[Sigmetrics] WoS, SCOPUS, Google Scholar and finding OA papers and their proportion
amsciforum at gmail.com
Sun Nov 29 08:21:18 EST 2015
In “Web of Science, Scopus, and Open Access: What they are doing right and
what they are doing wrong
Ryan Regier discusses the current capacities and limitations
of WoS,SCOPUS, Google Scholar in finding OA papers and their proportions
(OA/total). Most of the discussion is about Gold OA, but Regier notes that
GS can be used for Green OA, though inefficient.
I would add that the way to find just about all OA articles and to
calculate the proportion of a university’s total articles that are OA is
not to (1) seek them or (2) their proportion in WoS or SCOPUS. That way,
the only OA articles you’ll find are the Gold OA ones, and their
Yes, google scholar (GS) is the way an individual researcher can find OA
articles on a particular topic, and yes the search, as well as the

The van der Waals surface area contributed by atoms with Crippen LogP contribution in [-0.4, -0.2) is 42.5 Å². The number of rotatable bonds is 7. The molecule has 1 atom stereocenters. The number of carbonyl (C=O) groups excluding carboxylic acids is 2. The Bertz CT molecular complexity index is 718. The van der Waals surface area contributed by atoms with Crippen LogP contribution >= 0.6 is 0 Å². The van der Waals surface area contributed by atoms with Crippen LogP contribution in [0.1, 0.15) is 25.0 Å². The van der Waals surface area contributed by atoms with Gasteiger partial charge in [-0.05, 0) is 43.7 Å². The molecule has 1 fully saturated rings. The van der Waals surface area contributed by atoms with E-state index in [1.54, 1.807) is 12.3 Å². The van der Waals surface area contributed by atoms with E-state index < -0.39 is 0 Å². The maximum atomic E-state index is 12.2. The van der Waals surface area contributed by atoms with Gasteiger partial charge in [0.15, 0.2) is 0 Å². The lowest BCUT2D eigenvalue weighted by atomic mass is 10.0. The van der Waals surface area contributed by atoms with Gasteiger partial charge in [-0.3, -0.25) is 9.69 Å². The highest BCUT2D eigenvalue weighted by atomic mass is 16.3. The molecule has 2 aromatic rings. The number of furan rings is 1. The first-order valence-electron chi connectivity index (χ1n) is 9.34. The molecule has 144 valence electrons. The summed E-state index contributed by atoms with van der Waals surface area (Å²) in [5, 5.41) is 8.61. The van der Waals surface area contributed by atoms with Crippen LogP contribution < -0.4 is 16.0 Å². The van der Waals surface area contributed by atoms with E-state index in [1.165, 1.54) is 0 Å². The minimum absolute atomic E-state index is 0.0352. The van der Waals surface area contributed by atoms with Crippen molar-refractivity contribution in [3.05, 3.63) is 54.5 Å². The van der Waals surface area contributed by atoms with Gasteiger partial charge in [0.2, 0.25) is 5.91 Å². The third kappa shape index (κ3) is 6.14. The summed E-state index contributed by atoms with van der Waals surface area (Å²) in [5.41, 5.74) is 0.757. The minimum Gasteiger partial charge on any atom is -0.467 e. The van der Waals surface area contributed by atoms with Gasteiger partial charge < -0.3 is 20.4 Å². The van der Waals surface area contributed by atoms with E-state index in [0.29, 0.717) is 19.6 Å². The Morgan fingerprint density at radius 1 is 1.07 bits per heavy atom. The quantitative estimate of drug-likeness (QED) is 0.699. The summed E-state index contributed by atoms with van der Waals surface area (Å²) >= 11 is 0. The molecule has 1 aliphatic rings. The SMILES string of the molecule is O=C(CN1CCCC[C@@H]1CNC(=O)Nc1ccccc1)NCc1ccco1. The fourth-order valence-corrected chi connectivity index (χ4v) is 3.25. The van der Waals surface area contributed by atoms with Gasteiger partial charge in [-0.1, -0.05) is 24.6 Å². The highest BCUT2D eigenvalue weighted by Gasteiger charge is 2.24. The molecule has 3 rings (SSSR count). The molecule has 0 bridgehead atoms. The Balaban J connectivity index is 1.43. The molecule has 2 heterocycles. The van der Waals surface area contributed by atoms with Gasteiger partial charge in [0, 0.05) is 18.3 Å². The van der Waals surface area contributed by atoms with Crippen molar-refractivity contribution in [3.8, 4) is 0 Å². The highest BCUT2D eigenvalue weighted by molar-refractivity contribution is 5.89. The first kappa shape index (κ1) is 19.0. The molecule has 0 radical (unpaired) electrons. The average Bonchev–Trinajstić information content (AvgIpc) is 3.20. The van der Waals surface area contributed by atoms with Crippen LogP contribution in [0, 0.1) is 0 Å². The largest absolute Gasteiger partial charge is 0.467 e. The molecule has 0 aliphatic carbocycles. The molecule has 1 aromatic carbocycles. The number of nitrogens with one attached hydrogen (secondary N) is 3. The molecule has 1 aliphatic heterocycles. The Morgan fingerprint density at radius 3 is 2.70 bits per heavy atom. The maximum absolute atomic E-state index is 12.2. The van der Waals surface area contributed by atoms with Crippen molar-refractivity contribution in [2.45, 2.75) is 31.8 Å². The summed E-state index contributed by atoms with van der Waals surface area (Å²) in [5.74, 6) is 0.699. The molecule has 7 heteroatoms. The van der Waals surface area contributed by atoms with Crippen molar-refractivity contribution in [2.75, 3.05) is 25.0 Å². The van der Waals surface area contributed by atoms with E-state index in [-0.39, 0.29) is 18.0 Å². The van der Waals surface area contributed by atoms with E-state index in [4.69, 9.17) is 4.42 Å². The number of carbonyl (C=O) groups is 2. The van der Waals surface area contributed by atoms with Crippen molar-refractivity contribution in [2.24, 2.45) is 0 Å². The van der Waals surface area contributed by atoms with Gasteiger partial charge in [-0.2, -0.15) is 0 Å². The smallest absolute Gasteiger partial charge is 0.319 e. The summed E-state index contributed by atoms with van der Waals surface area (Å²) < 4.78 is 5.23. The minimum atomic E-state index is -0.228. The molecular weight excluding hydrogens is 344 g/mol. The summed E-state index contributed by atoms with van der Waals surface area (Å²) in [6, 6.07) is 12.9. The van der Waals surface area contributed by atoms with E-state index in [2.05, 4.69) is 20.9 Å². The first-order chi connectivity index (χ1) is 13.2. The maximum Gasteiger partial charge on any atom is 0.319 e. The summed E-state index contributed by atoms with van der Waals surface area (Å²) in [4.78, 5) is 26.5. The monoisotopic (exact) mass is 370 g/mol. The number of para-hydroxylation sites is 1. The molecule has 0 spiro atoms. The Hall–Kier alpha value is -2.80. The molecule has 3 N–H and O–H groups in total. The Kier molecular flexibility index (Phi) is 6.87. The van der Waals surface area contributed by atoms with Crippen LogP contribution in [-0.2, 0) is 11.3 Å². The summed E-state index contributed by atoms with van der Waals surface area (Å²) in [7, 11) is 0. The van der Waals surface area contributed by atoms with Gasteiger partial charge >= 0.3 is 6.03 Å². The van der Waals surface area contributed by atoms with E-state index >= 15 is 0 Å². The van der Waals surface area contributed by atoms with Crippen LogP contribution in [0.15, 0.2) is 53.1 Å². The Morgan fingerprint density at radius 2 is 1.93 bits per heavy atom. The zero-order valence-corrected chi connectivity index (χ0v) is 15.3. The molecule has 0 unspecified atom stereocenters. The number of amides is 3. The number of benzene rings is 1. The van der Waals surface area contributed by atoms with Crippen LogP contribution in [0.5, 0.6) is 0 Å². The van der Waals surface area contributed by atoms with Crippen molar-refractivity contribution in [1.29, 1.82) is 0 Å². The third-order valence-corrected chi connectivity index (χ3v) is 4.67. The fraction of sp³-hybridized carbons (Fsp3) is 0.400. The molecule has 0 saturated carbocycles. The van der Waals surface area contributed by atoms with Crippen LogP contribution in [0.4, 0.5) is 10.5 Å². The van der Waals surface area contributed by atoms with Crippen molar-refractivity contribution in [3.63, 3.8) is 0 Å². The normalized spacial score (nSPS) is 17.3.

calculation of the proportion has to be done by hand (to see which hits
have an OA version). This is much more useful than WoS or SCOPUS, because
it covers Green OA too, but it requires a lot of manual work that could be
reduced as soon as GS does a little tweaking of data and metadata it
already has (author name, institution, pub date), even to an approximation.
Already (to a very crude approximation) I can get all the GS articles on
“slender loris” (3200) narrow it down to 2014-2015 (198) or to (“slender
loris” “university of illinois”) (42) or to (“slender loris” “university of
illinois”) 2014-2015 (2).
Combining WoS or SCOPUS data and GS I could also get an approximate
estimate of OA/total output, for an individual university, per year,
without reaching the GS robot limit for an institution.
Tedious. inefficient, and very approximate, admittedly, but a taste of
what’s to come (and what GS can and will make much easier and more
efficient) — once universities and funders do their part, which is to adopt
strong, effective Green OA mandates.
Vincent-Lamarre, Philippe, Boivin, Jade, Gargouri, Yassine, Larivière,
Vincent and Harnad, Stevan (2016) Estimating Open Access Mandate
Effectiveness: The MELIBEA Score <http://eprints.soton.ac.uk/370203/>. *Journal
of the Association for Information Science and Technology (JASIST) (in
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